Traditional earners that pull in big funds for colleges include college football and men’s basketball programs. Football and men’s basketball dramatically outpaced all other sports—men’s sports and women’s sports—by millions of dollars at UT Austin, Texas A&M College Station, and Ohio State Columbus.

College football cancellation will ripple throughout athletic departments as non-revenue sports are being cut. Stanford University in Palo Alto, California, for example, will permanently cut 11 varsity sports programs after the 2020-2021 school year. Stanford has cited cost concerns around COVID-19 despite the fact that the school had a $27.7 billion at the end of the fiscal 2019 year.

Stanford will have to cut sports such as men’s and women’s fencing, field hockey, lightweight rowing, men’s rowing, co-ed and women’s sailing, squash, synchronized swimming, men’s volleyball and wrestling. This affects more than 240 student-athletes.

It is highly likely that women’s sports, which are often funded at lower levels compared to men’s sports, will see reductions. Title IX, which bars discrimination based on sex and requires schools to offer equal opportunities in athletics across gender lines, should protect these sports.

Staff will likely shrink and salaries will be cut due to COVID-19 cutbacks.

What does the novel coronavirus pandemic mean for high school sports?

Just like many top colleges and universities, high school athletic administrators are also struggling with deciding what to do in the fall.

In a discussion with U.S. News, Michael L Blackburn, the executive director of the National Interscholastic Athletic Administrators Association, shares, “It’s all over the board. There are all kinds of plans for starting at the end of July or into August. In most cases, schools are going to have to be operating in order for education-based athletic programs to begin. Some states require that students be in school face to face; some will accept their online time as attendance. It really does vary.”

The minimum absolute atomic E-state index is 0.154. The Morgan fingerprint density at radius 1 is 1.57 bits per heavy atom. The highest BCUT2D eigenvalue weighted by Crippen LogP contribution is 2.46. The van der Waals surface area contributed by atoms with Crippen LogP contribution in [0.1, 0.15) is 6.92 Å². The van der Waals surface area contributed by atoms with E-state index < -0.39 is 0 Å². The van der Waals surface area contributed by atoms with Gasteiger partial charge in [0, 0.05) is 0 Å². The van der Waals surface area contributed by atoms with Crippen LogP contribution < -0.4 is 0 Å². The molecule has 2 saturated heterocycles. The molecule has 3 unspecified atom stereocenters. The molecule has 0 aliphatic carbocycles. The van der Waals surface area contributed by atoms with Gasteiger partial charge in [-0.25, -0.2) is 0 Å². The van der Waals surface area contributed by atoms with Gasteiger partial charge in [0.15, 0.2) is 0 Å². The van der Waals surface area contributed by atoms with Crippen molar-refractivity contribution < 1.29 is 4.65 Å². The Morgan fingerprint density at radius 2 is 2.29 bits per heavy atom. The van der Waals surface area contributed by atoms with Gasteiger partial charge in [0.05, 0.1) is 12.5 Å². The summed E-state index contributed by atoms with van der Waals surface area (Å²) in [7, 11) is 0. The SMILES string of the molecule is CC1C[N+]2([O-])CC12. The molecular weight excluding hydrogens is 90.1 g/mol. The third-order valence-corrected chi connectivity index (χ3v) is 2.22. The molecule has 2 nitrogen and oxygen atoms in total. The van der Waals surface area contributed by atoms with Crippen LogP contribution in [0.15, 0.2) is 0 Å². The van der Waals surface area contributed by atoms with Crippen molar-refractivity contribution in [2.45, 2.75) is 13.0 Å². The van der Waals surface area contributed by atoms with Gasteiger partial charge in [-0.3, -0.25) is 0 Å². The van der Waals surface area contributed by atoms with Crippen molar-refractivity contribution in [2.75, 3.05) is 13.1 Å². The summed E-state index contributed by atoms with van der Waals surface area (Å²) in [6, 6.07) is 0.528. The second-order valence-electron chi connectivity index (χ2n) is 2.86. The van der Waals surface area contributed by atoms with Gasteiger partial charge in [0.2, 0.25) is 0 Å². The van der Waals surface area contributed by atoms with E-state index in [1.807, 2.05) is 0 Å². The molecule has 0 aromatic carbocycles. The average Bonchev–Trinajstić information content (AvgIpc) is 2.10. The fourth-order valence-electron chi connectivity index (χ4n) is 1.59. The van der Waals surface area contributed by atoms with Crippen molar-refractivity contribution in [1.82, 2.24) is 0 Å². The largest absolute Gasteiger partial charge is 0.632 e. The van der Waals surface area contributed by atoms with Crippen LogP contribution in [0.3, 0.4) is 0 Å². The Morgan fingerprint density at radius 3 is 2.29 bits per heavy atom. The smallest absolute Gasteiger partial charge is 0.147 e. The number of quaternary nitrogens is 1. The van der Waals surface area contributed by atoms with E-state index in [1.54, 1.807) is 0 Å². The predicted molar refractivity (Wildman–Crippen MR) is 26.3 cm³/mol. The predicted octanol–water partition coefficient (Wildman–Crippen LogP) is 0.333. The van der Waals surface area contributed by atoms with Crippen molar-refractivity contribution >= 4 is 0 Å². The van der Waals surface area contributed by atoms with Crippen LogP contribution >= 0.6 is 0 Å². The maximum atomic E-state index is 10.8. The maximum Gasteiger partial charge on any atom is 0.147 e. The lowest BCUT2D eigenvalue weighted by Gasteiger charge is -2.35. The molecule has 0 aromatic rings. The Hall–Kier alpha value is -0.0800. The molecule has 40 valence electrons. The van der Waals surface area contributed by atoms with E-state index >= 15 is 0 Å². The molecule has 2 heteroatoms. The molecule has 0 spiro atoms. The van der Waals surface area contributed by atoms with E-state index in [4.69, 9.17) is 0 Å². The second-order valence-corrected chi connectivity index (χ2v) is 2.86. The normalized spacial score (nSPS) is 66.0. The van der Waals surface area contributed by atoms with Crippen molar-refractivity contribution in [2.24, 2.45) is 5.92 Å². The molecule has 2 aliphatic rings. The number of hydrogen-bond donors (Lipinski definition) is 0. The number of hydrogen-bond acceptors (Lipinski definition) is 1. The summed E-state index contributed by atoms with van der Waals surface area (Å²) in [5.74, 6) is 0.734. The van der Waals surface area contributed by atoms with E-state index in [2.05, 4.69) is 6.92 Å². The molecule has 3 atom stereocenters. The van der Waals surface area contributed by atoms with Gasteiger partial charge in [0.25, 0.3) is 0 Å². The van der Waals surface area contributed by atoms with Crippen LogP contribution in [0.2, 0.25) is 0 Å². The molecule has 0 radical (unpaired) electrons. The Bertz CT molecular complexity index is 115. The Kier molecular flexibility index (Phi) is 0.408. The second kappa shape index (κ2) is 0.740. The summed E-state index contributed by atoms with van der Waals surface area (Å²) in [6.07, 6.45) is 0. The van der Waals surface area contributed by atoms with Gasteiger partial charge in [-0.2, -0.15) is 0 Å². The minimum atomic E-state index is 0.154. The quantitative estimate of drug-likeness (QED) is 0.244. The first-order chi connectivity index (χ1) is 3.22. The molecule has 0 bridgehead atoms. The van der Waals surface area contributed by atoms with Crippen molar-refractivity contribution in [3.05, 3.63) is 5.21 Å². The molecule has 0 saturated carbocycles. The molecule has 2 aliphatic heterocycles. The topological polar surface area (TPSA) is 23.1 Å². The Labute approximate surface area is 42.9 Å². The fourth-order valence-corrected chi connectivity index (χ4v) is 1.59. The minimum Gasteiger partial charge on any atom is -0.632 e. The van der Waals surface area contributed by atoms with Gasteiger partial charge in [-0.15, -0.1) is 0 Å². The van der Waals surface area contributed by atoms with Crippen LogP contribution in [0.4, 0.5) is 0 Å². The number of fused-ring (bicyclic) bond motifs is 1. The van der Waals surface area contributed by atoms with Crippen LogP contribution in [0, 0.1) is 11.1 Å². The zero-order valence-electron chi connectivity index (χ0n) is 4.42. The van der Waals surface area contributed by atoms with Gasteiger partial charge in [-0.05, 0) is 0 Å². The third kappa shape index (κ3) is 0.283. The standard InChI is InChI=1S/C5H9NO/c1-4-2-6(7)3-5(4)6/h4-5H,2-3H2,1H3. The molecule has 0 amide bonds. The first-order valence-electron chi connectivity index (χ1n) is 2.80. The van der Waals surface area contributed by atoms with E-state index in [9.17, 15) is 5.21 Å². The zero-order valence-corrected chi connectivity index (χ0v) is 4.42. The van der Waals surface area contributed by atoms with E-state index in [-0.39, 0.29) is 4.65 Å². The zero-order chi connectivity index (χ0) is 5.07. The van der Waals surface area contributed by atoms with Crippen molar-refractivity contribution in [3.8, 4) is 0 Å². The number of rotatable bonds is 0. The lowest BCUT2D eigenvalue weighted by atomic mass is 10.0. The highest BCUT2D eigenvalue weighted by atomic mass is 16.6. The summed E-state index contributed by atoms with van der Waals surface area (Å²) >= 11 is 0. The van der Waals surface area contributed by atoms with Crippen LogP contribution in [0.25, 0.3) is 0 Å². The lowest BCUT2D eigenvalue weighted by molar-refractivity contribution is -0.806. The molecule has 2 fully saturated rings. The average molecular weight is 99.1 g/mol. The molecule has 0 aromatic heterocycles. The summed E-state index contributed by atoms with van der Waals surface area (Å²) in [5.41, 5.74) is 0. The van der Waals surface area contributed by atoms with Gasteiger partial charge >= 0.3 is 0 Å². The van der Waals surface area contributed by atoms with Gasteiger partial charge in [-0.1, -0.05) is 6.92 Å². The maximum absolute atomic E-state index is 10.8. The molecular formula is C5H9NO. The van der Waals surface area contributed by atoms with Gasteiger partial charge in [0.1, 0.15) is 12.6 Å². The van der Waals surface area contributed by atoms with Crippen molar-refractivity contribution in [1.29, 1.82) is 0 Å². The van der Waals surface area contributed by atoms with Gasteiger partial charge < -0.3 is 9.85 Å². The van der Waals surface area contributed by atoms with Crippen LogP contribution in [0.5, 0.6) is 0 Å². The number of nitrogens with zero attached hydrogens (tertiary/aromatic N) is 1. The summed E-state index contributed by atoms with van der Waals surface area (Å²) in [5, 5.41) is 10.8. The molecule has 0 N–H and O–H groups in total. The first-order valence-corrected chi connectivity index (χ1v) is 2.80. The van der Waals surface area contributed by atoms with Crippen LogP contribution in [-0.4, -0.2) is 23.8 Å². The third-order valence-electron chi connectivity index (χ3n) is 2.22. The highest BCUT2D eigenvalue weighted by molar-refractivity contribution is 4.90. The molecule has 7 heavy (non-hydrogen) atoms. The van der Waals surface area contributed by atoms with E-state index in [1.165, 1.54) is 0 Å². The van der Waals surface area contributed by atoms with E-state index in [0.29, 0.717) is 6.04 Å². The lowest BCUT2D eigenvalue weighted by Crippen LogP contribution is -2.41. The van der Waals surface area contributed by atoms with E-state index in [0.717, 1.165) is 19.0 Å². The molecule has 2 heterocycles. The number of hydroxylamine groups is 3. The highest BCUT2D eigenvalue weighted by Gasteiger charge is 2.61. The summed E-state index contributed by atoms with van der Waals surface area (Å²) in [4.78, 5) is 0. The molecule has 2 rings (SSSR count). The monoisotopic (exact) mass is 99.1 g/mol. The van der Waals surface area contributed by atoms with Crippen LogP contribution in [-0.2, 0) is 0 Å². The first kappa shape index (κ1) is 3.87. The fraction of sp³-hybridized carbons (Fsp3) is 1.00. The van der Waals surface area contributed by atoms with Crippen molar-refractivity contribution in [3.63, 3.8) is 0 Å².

States across the nation have begun to signal how they will move forward as they look to lock in plans for high school sports in the fall. States such as California, New Mexico, Virginia and Washington have released plans that do not include football this fall along with other contact sports. These seasons will therefore be pushed to spring in certain states. Some states have not yet released fall semester plans.

What will college recruiting for athletic departments look like during COVID-19?

High school sports cancellation implies the loss of a year of playing time, which means less game film for potential recruits as well as fewer opportunities to impress college coaches.

Dan Doyle, a recruiting coach manager, says that there are still other ways to get noticed by college recruiters. Doyle shares, “The electronic communication part of recruiting is [absolutely] vital right now.”

Doyle encourages students to organize their game film, transcripts and test scores in one place for coaches to see. Students can even make use of social media to connect with coaches.

High school student-athletes need to proactive. Coaches continue to be on the recruiting trail, even if they are doing so online from home. Students can put together skills videos that highlight their workouts or abilities in the chosen sport.

Students, at a time like this, must stay positive and recognize that the situation and circumstances are outstanding due to the pandemic.